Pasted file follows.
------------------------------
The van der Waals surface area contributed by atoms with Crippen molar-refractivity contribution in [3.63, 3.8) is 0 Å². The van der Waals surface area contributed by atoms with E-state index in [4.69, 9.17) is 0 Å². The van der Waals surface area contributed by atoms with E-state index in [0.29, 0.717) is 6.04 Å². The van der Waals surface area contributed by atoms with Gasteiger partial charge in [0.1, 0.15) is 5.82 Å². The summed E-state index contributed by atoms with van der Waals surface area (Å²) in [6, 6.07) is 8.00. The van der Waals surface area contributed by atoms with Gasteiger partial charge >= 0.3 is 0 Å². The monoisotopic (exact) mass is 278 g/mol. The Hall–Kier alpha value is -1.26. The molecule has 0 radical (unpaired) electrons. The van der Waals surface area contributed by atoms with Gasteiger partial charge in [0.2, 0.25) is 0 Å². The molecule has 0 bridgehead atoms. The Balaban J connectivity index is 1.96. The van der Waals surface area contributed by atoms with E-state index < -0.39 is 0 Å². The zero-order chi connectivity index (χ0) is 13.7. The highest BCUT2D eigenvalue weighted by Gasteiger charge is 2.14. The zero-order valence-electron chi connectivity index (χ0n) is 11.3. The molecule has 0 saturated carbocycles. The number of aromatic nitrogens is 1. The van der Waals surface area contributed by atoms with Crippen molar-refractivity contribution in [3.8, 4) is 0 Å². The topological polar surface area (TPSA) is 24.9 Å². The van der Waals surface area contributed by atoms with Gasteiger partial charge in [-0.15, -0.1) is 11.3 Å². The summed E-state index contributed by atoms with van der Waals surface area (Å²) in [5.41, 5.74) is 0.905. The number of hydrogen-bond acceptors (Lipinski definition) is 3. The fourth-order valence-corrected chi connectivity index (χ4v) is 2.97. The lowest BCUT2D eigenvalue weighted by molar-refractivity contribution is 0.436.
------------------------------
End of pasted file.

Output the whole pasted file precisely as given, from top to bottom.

The van der Waals surface area contributed by atoms with Crippen molar-refractivity contribution in [3.63, 3.8) is 0 Å². The van der Waals surface area contributed by atoms with E-state index in [4.69, 9.17) is 0 Å². The van der Waals surface area contributed by atoms with E-state index in [0.29, 0.717) is 6.04 Å². The van der Waals surface area contributed by atoms with Gasteiger partial charge in [0.1, 0.15) is 5.82 Å². The summed E-state index contributed by atoms with van der Waals surface area (Å²) in [6, 6.07) is 8.00. The van der Waals surface area contributed by atoms with Gasteiger partial charge >= 0.3 is 0 Å². The monoisotopic (exact) mass is 278 g/mol. The Hall–Kier alpha value is -1.26. The molecule has 0 radical (unpaired) electrons. The van der Waals surface area contributed by atoms with Gasteiger partial charge in [0.2, 0.25) is 0 Å². The molecule has 0 bridgehead atoms. The Balaban J connectivity index is 1.96. The van der Waals surface area contributed by atoms with E-state index < -0.39 is 0 Å². The zero-order chi connectivity index (χ0) is 13.7. The highest BCUT2D eigenvalue weighted by Gasteiger charge is 2.14. The zero-order valence-electron chi connectivity index (χ0n) is 11.3. The molecule has 0 saturated carbocycles. The number of aromatic nitrogens is 1. The van der Waals surface area contributed by atoms with Crippen molar-refractivity contribution in [3.8, 4) is 0 Å². The topological polar surface area (TPSA) is 24.9 Å². The van der Waals surface area contributed by atoms with Gasteiger partial charge in [-0.15, -0.1) is 11.3 Å². The summed E-state index contributed by atoms with van der Waals surface area (Å²) in [5.41, 5.74) is 0.905. The number of hydrogen-bond acceptors (Lipinski definition) is 3. The fourth-order valence-corrected chi connectivity index (χ4v) is 2.97. The lowest BCUT2D eigenvalue weighted by molar-refractivity contribution is 0.436.